6-year-old participates in medical trial
Published 10:15 am Saturday, May 28, 2016
“I feel like a robot now,” six-year-old Chloe Jarratt said after the doctors finished attaching her to the various tubes and wires of the artificial pancreas.
Jarratt, along with her mother, Amanda, traveled to the University of Virginia Center of Diabetes Technology last Sunday to take part in a trial of a device, which would serve as an artificial pancreas for patients diagnosed with Type I diabetes. She was one of only 12 children in the entire nation to be part of the trial.
The trial was run by UVa’s Launchpad program, and the development of the technology was funded by private donations, as well as grants from the Juvenile Diabetes Research Fund and the National Institute of Health.
Chloe was diagnosed on Nov. 6, 2014. The disease is caused when the body’s immune system attacks and destroys the insulin-producing cells located in the pancreas, which dismantles the body’s ability to control its blood sugar levels.
Chloe wears a Medtronic insulin pump and a blood glucose monitor and sensor, and also carries an iPhone with a Bluetooth device. As long as the Bluetooth remains within 20 feet of Chloe, if her blood sugar levels drop or spike to dangerous levels, her parents will receive a text message warning.
“That technology became available last Christmas and it’s been amazing. Chloe sleeps right across the hall from us, but it’s saved us a lot of worry at night,” Amanda said.
Being diabetic often disrupts the daily routine of a 6-year-old. Every time Chloe takes a shower the pump and the monitor must be disconnected, a process that is slightly painful. Playing at the playground must be interrupted every so often to make sure her blood sugar doesn’t drop. The spikes and drops in glucose can bring about mood swings and periods of lethargy.
“It changes you to go through something like that,” Amanda said. “Billy [my husband] and I have both said that Chloe has lost her innocence. She remembers life before. She remembers not having to do all this, so she resents it,” said Amanda.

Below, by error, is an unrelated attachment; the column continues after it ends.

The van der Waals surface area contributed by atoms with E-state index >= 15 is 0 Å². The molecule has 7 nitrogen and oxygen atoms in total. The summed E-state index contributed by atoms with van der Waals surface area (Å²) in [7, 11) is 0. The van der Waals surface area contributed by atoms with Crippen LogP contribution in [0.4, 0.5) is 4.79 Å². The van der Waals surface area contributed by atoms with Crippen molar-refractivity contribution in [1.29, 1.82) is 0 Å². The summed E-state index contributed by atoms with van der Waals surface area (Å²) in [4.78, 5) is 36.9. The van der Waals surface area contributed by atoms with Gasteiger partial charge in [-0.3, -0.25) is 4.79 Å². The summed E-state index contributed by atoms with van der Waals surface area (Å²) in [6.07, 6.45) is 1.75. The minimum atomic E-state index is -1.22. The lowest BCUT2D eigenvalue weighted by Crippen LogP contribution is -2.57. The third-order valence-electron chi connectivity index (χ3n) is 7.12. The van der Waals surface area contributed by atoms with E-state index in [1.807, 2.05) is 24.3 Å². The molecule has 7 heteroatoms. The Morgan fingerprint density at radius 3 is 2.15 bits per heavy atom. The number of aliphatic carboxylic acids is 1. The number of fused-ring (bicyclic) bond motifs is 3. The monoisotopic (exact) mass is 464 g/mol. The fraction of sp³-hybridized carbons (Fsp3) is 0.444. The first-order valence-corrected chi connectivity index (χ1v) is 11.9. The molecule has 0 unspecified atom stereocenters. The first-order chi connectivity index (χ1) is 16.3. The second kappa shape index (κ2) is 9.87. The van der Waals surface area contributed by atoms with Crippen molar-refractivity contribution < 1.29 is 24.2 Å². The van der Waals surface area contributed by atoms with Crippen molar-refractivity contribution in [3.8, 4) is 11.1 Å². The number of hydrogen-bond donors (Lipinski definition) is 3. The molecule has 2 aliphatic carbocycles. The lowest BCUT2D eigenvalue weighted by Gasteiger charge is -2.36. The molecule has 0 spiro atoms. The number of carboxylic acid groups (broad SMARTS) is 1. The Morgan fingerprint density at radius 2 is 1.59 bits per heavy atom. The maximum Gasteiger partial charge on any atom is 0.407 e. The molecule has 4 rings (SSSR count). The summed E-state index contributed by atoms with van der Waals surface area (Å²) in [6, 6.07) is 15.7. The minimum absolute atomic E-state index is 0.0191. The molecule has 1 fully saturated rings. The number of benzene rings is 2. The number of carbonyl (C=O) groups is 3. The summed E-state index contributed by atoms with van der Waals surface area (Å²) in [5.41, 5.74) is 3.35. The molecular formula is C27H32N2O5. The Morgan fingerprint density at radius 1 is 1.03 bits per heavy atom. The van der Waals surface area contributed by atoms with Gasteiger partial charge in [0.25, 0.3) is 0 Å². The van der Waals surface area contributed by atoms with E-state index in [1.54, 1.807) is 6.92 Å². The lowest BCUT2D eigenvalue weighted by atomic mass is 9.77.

“I don’t like having all the cords and stuff in me,” Chloe said.
Chloe’s endocrinologist — a doctor who treats patients with hormonal imbalances, such as diabetes — contacted Amanda and asked if would like to participate in a medical trial for a new technology to help diabetic patients.
The Jarratts received notice two weeks ago that Chloe had been accepted into the trial and last Wednesday they went to Charlottesville so she could undergo a physical to ensure that there were no medical reasons for Chloe to not take part in the trial. She received a new sensor and a FitBit motion sensor so that the researchers could monitor her glucose and physical activity for a few days. This process served as the “control” portion of the experiment so the researchers could compare the artificial pancreas’ effectiveness when compared to regular insulin pumps.
On Sunday when the trial began, they took out her insulin pump and attached her to the artificial pancreas, which consisted of three separate devices housed in a fanny pack.
“It was amazing,” Amanda said. “Just unbelievable. Normally she has huge spikes of blood sugar when she eats and big drops when she’s between meals, but while she was on that device, her glucose levels were like gentle, rolling hills.”
A normal glucose level is around 100, but due to the volatility of the disease, Chloe can experience spikes up to 375 or drops to 60 all within a single day. At night, when Chloe was attached to artificial pancreas, her blood sugar levels were steady, maintaining 99 all night long — a resounding success.
“They had the kids do all kinds of activities, because you know they’re children they’re very active and the researchers wanted to make sure the device could keep up,” Amanda explained.
And for the most part it did.
“The device has never been tested on children aged 5 through 8 before. They’ve done adults and they’ve done teenagers, but not kids this young,” Amanda said. “The researchers told us that because of the success of the trial, depending on funding, they may be able to do another in 2017. And we’re hoping that we may be able to participate again.”
Similar trials in Italy and France have resulted in what are known as longitudinal studies, in which the same subjects use different, updated versions of the artificial pancreas over time to ensure that the improvements being made to the technology as the product develops allow the pancreas to be more effective.
“All the families involved are hoping it gets funded and it works out that we can participate again,” Amanda said. “I absolutely would in a minute. There was definitely a sense of camaraderie between is because we all knew what it was like to have to care for these kids.”
“I felt like myself again,” Chloe added.
But, unfortunately, the trial had to come to an end. Amanda said the worst part as a parent was having to give the pancreas back.
“Chloe cried the whole way home,” Amanda said. “One mom said, ‘I don’t know what’s worse. Not knowing this technology exists and having no hope. Or knowing that exists, touching it, attaching it to your child, seeing it work so well, and then having to give it back.’”
One of the things the doctors stressed to the kids stuck in Amanda’s mind.
“I love that Dr. DeBoar, the main doctor, told the kids ‘You are going to be a big part of helping the kids like you,’” she said. “‘By letting us attach all this stuff to you, you’re going to help so many kids.’ And that to me made it worth the experience.”